In Singapore, for example—where more than one-third of all mortality is due to cancer—a formal geriatric oncology program was initiated at the National Cancer Centre Singapore (NCCS) in 2007 and has now grown into a full-fledged clinical service that serves more than 250 elderly cancer patients per year. With over 60% of all cancer patients in the country aged over 65 years, the focus on specialized care for this group has now extended to include geriatric oncology training for oncology nurses and family physicians in the community. Geriatric oncology workshops are held yearly for nurses, family physicians, and allied health professionals to provide them with insights on how best to treat these patients in clinical practice. Geriatric oncology has also been incorporated into the medical oncology fellowship training program at the NCCS.
There is still much to be done for elderly Asian oncology patients. With a dearth of data on their current status and even less known about their treatment choices, there lies a big knowledge gap, which, in turn, presents a wonderful opportunity for research in this special group of patients living in the world’s most populous continent.— Ravindran Kanesvaran, MD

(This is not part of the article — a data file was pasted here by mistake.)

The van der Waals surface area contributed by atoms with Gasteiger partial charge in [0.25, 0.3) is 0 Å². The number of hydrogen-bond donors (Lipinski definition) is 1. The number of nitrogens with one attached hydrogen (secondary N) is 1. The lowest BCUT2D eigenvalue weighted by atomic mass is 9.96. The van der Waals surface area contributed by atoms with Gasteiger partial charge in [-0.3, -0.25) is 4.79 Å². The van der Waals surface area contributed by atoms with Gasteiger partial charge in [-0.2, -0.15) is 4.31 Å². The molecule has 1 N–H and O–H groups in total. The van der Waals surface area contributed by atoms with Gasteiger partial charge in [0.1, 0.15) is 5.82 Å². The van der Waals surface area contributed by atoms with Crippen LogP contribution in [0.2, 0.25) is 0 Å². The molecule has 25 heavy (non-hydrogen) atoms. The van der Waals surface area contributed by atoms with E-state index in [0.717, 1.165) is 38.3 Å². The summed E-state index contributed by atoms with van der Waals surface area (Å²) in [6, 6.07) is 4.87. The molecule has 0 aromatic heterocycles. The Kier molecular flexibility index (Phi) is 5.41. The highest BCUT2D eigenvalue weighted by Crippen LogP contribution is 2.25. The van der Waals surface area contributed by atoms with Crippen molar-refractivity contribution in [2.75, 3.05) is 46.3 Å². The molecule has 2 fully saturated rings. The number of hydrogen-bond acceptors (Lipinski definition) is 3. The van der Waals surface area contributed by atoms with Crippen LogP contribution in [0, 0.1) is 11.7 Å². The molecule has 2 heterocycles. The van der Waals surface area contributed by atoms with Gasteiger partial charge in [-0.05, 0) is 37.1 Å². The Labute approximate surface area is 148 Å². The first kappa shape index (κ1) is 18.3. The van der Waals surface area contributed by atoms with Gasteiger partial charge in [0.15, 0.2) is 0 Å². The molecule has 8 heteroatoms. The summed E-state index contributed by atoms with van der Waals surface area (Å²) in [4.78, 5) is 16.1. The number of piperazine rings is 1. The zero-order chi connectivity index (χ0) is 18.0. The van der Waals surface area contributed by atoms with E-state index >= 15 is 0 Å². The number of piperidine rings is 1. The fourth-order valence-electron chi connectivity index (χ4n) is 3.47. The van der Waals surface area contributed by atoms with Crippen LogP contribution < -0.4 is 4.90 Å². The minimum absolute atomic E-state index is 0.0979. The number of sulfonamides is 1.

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Many other Asian countries, including Japan and Korea, have formalized geriatric oncology programs as well. Oncologists from the two most populous countries in the world, China and India, have also shown great interest in the field, with many of their oncologists taking the initiative to set up services in their respective countries.
One big driver of the rapidly developing interest in geriatric oncology has been the expansion of activities developed by the International Society of Geriatric Oncology (SIOG) in Asia. The first of them was the inaugural SIOG Asia Pacific conference, which was held in Kuching, Malaysia, in 2011 and drew over 300 delegates.
This was followed by the second SIOG Asia Pacific conference in Singapore in 2014. The stellar international faculty from SIOG drew great interest, with participation from about 14 Asian countries. With many other geriatric oncology educational programs in the pipeline in Asia, interest in and development of this field will continue to grow.
Looking ahead, there is still much to be done for elderly Asian oncology patients. With a dearth of data on their current status and even less known about their treatment choices, there lies a big knowledge gap, which, in turn, presents a wonderful opportunity for research in this special group of patients living in the world’s most populous continent. ■
Disclosure: Dr. Kanesvaran is the national representative for Singapore in SIOG and the President of the Singapore Society of Oncology.
1. Kanesvaran R, Wang W, Yang Y, et al: Characteristics and treatment options of elderly Chinese patients with cancer as determined by Comprehensive Geriatric Assessment (CGA). J Geriatr Oncol 5:171-178, 2014.